Family systems frequently step in to provide health care to their aging relatives. The love…
Because seniors are older and represent a different generation with lesser exposure to technology, for many reasons they are more vulnerable to identity theft. Identity theft is a crime that is on the rise. It involves a criminal stealing personal identifying information to create a new identity or to steal money from the victim. Senior adults are targeted for a few reasons. One reason is that they often have more money saved after a lifetime of working than younger people. Another factor is that personal information for elderly adults often passes through more hands, especially those in hospitals and nursing homes. Senior adults can be more trusting of people and often do not pick up on warning signs. Finally, aging adults are far less likely to report identity theft crimes. They fear that their independence might be taken away by their loved ones. It is important for senior adults and their caregivers to know how to protect themselves against identity theft.
The rapid growth of technology has given identity thieves many new outlets for preying on seniors. Many thieves use email to present themselves as a reputable group or company. In the emails, they request personal information. Seniors provide their information, and the thief has what they need to steal from them. Identity thieves also use phone calls to gain personal information from elderly adults. They may pose as representatives from companies or the government, and ask for personal information. Social media is another place that identity thieves comb to find the personal information of senior adults. To protect their identity, seniors should never give any personal information through unsecured sources, such as email or over the phone. Seniors should avoid sharing personal information on social media. Even information like the exact date of birth can allow identity thieves to obtain information to steal from an unsuspecting adult.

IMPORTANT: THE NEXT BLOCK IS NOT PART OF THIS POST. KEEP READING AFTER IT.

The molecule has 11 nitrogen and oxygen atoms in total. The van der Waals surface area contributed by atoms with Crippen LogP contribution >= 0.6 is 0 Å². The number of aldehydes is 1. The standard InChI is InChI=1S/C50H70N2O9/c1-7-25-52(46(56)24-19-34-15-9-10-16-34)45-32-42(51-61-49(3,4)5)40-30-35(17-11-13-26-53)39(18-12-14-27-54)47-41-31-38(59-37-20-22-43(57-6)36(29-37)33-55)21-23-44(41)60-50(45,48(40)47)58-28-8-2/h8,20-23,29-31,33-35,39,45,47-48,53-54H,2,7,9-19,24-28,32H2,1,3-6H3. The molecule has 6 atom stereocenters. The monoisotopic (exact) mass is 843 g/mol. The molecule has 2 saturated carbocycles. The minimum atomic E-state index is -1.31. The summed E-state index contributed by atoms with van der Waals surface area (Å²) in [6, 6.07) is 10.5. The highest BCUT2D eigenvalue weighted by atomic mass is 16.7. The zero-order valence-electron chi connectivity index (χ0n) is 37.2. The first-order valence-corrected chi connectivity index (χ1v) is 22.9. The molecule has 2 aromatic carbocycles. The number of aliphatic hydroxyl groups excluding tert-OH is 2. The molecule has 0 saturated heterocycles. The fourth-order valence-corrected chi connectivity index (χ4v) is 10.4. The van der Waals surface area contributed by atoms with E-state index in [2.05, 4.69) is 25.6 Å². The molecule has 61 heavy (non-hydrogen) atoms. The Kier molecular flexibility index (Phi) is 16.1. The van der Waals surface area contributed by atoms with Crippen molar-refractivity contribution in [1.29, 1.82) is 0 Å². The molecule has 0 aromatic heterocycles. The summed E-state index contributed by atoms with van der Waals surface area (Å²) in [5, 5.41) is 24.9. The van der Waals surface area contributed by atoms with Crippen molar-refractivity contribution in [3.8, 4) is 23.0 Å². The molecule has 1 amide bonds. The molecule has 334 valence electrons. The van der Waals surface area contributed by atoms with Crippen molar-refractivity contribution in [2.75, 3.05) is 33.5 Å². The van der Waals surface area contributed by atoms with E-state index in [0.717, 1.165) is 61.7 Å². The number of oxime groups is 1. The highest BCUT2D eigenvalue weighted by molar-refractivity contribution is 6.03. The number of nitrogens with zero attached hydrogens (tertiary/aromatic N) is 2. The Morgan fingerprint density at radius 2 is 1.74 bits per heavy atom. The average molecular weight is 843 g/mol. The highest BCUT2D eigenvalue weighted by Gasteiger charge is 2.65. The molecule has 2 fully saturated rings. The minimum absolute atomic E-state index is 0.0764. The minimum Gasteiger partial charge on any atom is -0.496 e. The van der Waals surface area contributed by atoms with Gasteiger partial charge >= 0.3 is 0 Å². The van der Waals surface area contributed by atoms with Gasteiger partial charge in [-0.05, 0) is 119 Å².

Papers, including mail, are an excellent way for thieves to get personal information. Keep tabs on all important documents and store them safely in a file cabinet that locks, or a safe. If a senior adult is in the hospital or traveling, it is important to stop mail delivery or arrange for daily pick up. Monitoring credit and bank accounts regularly also help to protect the identity of senior adults. Shred old paperwork, mail, and receipts instead of just throwing them away, and be careful when throwing away receipts in places like hotels.
The starting point for seniors to be protected from identity theft is to be informed. Seniors and their loved ones should educate themselves and their loved ones on common scams that identity thieves use. Another way to protect identity is through a monitoring service. For a small fee, companies can monitor online accounts and a person’s social security number to help prevent identity theft.
There are a variety of legal planning tools to help protect seniors and their loved ones from identity theft. The way assets are titled can play a large part in whether those assets can be stolen. Planning with trusts can also provide a layer of protection against identity theft and fraud. A thorough legal plan combined with knowledge and awareness is the best defense. If you’d like to discuss ways we can help, please contact our office at (212) 920-6371.